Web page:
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Bob Dylan was born Robert Allen Zimmerman on May 24, 1941 in Duluth, Minn., and grew up in the small town of Hibbing, Minn., the son of a hardware store owner. While still in high school he began to play guitar and harmonica, playing in a teen band called the Golden Chords. In 1959 Dylan went on to the University of Minnesota, where he spent more time playing folk music in local coffeehouses than studying; after one year he dropped out and hitchhiked to New York City. Having already taken the stage name Bob Dylan (Dylan from the poet Dylan Thomas) the young singer-songwriter became a staple on the Greenwich Village coffeehouse scene. Dylan had been inspired early on by the music of Woody Guthrie, and visited him in the hospital where he was terminally ill; his relationship with Guthrie only enhanced his stature on the local folk scene. By late 1961, Dylan had his first record contract, with Columbia.
Dylan's debut album, Bob Dylan, was released in early 1962 and contained mostly covers of traditional folk tunes. However his second release, 1963's Freewheelin' Bob Dylan, contained many self-penned protest tunes such as "Blowin' in the Wind," establishing Dylan as a political figure, one of the most popular folk musicians and a songwriter in his own right. 1964's The Times They Are A-Changin' continued to build his reputation as a protest singer, but Another Side of Bob Dylan showed off his introspective side as well. 1965's Bring It All Back Home became his first platinum album, featuring a mixture of acoustic and electric songs that surprised some folk fans. After a spring U.K. tour recorded in the documentary film Don't Look Back, Dylan shocked the folk world during the summer of 1965 when he "plugged in" at the Newport Folk Festival, causing die-hard folkies to accuse him of "selling out" to rock.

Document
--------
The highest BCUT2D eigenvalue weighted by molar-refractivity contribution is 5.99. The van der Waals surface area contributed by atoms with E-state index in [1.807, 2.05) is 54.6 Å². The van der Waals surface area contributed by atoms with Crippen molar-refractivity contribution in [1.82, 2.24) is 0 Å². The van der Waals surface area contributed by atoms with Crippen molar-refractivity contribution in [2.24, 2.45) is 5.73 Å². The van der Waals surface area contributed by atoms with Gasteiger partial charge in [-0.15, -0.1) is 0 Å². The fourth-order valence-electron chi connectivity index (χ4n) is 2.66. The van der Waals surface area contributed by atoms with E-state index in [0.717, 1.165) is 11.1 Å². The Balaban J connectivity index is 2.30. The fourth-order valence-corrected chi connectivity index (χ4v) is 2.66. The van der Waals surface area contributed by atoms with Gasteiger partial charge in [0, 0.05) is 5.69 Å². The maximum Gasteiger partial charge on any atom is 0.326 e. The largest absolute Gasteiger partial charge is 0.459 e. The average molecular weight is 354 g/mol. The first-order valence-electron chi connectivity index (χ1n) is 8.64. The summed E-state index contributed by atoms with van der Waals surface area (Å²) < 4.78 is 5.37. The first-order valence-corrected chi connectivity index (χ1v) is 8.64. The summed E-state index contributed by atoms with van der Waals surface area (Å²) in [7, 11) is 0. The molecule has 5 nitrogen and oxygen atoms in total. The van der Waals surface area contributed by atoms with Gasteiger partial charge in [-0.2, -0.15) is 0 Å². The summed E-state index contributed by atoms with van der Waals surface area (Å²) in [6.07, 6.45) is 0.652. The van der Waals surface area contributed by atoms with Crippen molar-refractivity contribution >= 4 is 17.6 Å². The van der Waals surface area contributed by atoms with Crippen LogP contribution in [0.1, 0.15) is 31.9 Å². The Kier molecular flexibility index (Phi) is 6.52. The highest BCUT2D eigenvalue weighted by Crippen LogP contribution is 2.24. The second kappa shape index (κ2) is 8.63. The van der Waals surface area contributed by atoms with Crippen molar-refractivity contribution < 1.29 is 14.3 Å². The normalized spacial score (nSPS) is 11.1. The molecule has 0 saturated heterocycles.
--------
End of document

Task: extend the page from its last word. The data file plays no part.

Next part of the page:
In 2000, Dylan contributed the song "Things Have Changed" to the soundtrack for the film Wonder Boys, which netted him both a Golden Globe and an Oscar the following year for Best Original Song. His latest album, Love and Theft, was released in 2001.